Finding ourselves upstairs, the clothes themselves are brought to life, firstly in the haute couture space – where the most delicate of dresses are placed on mannequins suspended on bright poles of light – allowing visitors to see the embroidery and workmanship that goes into every piece.
Through a little gap, a movie was on loop about the life and legacy of Coco Chanel that included a short film made by Karl Lagerfeld imagining an encounter between him and the woman who founded Chanel. Rosie and I not only watched but felt we were part of their encounter as you feel their tension running through your body.
Coco, played by Geraldine Chaplin, wakes on the sofa of her Rue Cambon apartment after forty years and confronts Lagerfeld about his work. “What do you think you are doing?” she asks, to which he replies “I am keeping you alive.”
Bruno Pavlovsky, Chanel’s head of fashion, leaves no doubts on the subject of whether Coco or Karl presides over his brand. “For me everything is Karl. I never met Mademoiselle Chanel. What I know of her is through how she inspired Karl. Coco was so ahead of her time, on her design, in thought and in the way she proposed to give more freedom to women she could now come alive and there is no doubt that Chanel is what it is today thanks to Karl.”
Joined next door, we revisit Chanel’s work with what she said represented “the greatest value in the smallest volume“: diamonds! It’s about clothes and shimmering diamonds: Coco Chanel’s first ever jewellery collection is displayed for the first time. Only a few pieces remain from the original Bijoux de Diamants High Jewellery collection, from which the caged necklace that we saw downstairs comes, but the entire offering has been recreated for Mademoiselle Privé, displayed on couture-clothed mannequins. Each mannequin, dressed as one of the high-profile “gamblers” at Chanel’s most recent couture show, wears a piece from the collection. The first set was meant to be displayed in London in 1932, but was stopped due to stringent British customs regulations. Now it is finally unveiled after 83 years, alongside Lagerfeld-lensed photographs of stars including Keira Knightley, Kristen Stewart, Lily-Rose Depp, Vanessa Paradis, Rita Ora and Lara Stone.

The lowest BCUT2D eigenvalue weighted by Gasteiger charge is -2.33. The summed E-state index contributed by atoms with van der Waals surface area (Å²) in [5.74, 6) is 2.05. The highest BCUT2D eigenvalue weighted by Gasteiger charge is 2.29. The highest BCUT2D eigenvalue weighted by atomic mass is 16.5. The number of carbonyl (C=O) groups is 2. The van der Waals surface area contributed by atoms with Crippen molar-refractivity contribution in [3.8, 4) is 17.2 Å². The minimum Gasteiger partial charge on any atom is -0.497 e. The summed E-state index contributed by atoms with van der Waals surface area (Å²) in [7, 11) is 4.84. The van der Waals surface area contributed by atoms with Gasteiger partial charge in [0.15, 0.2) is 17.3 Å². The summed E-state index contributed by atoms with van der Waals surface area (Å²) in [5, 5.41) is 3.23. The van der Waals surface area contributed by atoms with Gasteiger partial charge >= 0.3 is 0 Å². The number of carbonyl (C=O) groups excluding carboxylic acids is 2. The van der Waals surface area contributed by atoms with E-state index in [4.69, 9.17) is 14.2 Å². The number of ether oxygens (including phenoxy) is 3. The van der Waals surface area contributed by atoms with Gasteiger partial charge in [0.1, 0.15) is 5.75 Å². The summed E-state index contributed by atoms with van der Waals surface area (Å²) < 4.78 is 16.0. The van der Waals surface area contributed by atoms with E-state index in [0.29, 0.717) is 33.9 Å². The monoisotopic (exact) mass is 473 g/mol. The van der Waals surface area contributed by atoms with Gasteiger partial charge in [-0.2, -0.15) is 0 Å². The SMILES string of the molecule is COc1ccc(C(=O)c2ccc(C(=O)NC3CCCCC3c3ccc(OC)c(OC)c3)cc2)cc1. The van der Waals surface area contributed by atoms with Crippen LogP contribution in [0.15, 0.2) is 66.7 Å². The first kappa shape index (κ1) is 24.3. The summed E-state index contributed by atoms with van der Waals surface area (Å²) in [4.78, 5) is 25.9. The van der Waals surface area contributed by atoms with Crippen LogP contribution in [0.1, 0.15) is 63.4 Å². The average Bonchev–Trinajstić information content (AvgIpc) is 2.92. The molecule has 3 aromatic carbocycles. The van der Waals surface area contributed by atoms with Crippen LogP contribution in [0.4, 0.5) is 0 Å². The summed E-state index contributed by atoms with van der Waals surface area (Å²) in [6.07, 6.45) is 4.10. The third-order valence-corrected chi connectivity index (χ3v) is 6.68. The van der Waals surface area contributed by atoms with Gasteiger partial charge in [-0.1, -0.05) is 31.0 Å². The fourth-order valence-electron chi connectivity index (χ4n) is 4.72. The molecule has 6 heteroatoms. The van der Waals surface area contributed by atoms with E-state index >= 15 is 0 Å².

With the final room in sight, we felt we were entering the movie The Secret Garden. This room is designed as a neat French garden where we meandered through the double C pathways with real fresh box hedges keeping us on path.
On the floor above, workshops we being hosted by Chanel artisans including Lesage teach skills from embroidery to camellia-making to perfume blending. We were allowed to peek into the creativity.
The hour had flown by from entering through Coco Chanel’s door and being taken on her journey, we didn’t want to leave! Coco connected with the world through her visions and creativity by allowing us into her life, guiding us round her empire.
Chanel fans, make your way to her world.
If Alice were to fall down this slightly trippy Chanel rabbit hole, I doubt she’d ever want the dream to end